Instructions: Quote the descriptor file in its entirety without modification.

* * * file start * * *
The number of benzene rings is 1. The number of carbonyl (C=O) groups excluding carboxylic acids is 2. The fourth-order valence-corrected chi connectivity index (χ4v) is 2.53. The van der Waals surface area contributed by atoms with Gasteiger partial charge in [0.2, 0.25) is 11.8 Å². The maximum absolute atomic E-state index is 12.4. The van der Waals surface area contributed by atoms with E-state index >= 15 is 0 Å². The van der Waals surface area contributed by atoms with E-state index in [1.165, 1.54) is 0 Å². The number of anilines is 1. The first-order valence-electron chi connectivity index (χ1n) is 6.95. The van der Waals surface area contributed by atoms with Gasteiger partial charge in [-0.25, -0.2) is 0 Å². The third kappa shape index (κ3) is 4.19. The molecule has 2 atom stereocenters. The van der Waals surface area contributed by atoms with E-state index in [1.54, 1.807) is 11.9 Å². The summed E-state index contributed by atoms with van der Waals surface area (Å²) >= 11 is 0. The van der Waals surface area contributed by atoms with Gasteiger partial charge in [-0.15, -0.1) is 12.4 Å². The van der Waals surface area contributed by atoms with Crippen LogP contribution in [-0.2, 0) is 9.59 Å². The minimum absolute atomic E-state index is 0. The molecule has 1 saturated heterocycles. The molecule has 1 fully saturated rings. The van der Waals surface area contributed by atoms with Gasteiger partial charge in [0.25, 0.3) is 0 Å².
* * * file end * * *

The number of benzene rings is 1. The number of carbonyl (C=O) groups excluding carboxylic acids is 2. The fourth-order valence-corrected chi connectivity index (χ4v) is 2.53. The van der Waals surface area contributed by atoms with Gasteiger partial charge in [0.2, 0.25) is 11.8 Å². The maximum absolute atomic E-state index is 12.4. The van der Waals surface area contributed by atoms with E-state index >= 15 is 0 Å². The van der Waals surface area contributed by atoms with E-state index in [1.165, 1.54) is 0 Å². The number of anilines is 1. The first-order valence-electron chi connectivity index (χ1n) is 6.95. The van der Waals surface area contributed by atoms with Gasteiger partial charge in [-0.25, -0.2) is 0 Å². The third kappa shape index (κ3) is 4.19. The molecule has 2 atom stereocenters. The van der Waals surface area contributed by atoms with E-state index in [1.54, 1.807) is 11.9 Å². The summed E-state index contributed by atoms with van der Waals surface area (Å²) >= 11 is 0. The van der Waals surface area contributed by atoms with Gasteiger partial charge in [-0.15, -0.1) is 12.4 Å². The van der Waals surface area contributed by atoms with Crippen LogP contribution in [-0.2, 0) is 9.59 Å². The minimum absolute atomic E-state index is 0. The molecule has 1 saturated heterocycles. The molecule has 1 fully saturated rings. The van der Waals surface area contributed by atoms with Gasteiger partial charge in [0.25, 0.3) is 0 Å².